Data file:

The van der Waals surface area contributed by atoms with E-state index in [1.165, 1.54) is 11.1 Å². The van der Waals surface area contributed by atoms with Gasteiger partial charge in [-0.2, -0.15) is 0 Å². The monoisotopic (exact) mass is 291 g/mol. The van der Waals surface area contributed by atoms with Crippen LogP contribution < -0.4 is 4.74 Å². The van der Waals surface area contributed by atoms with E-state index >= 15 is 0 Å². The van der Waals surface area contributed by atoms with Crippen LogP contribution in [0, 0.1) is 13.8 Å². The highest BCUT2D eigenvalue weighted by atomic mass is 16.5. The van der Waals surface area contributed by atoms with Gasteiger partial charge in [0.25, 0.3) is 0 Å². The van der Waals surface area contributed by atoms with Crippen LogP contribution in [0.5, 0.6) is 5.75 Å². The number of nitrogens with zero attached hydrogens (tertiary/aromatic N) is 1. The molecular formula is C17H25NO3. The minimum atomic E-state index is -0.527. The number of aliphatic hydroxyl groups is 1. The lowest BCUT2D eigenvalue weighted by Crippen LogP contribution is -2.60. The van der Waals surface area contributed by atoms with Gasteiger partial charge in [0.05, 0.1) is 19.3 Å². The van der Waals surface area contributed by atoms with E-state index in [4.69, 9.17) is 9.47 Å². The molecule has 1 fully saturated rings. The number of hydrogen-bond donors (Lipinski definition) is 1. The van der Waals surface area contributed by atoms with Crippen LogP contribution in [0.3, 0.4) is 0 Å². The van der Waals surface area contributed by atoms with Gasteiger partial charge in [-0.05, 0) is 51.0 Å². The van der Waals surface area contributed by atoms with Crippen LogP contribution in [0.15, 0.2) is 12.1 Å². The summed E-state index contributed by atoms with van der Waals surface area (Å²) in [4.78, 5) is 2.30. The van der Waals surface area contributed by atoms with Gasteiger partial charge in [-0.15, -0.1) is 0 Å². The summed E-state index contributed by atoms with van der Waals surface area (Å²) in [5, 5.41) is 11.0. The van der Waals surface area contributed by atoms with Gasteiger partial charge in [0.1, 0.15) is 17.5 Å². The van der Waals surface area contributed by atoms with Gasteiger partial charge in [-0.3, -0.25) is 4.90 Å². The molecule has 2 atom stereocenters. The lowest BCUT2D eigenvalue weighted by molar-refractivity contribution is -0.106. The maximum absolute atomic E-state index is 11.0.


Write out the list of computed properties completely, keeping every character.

The van der Waals surface area contributed by atoms with E-state index in [1.165, 1.54) is 11.1 Å². The van der Waals surface area contributed by atoms with Gasteiger partial charge in [-0.2, -0.15) is 0 Å². The monoisotopic (exact) mass is 291 g/mol. The van der Waals surface area contributed by atoms with Crippen LogP contribution < -0.4 is 4.74 Å². The van der Waals surface area contributed by atoms with E-state index >= 15 is 0 Å². The van der Waals surface area contributed by atoms with Crippen LogP contribution in [0, 0.1) is 13.8 Å². The highest BCUT2D eigenvalue weighted by atomic mass is 16.5. The van der Waals surface area contributed by atoms with Gasteiger partial charge in [0.25, 0.3) is 0 Å². The van der Waals surface area contributed by atoms with Crippen LogP contribution in [0.5, 0.6) is 5.75 Å². The number of nitrogens with zero attached hydrogens (tertiary/aromatic N) is 1. The molecular formula is C17H25NO3. The minimum atomic E-state index is -0.527. The number of aliphatic hydroxyl groups is 1. The lowest BCUT2D eigenvalue weighted by Crippen LogP contribution is -2.60. The van der Waals surface area contributed by atoms with Gasteiger partial charge in [0.05, 0.1) is 19.3 Å². The van der Waals surface area contributed by atoms with E-state index in [4.69, 9.17) is 9.47 Å². The molecule has 1 fully saturated rings. The number of hydrogen-bond donors (Lipinski definition) is 1. The van der Waals surface area contributed by atoms with Crippen LogP contribution in [0.3, 0.4) is 0 Å². The van der Waals surface area contributed by atoms with Gasteiger partial charge in [-0.05, 0) is 51.0 Å². The van der Waals surface area contributed by atoms with Crippen LogP contribution in [0.15, 0.2) is 12.1 Å². The summed E-state index contributed by atoms with van der Waals surface area (Å²) in [4.78, 5) is 2.30. The van der Waals surface area contributed by atoms with Gasteiger partial charge in [-0.15, -0.1) is 0 Å². The summed E-state index contributed by atoms with van der Waals surface area (Å²) in [5, 5.41) is 11.0. The van der Waals surface area contributed by atoms with Gasteiger partial charge in [0.1, 0.15) is 17.5 Å². The van der Waals surface area contributed by atoms with Gasteiger partial charge in [-0.3, -0.25) is 4.90 Å². The molecule has 2 atom stereocenters. The lowest BCUT2D eigenvalue weighted by molar-refractivity contribution is -0.106. The maximum absolute atomic E-state index is 11.0.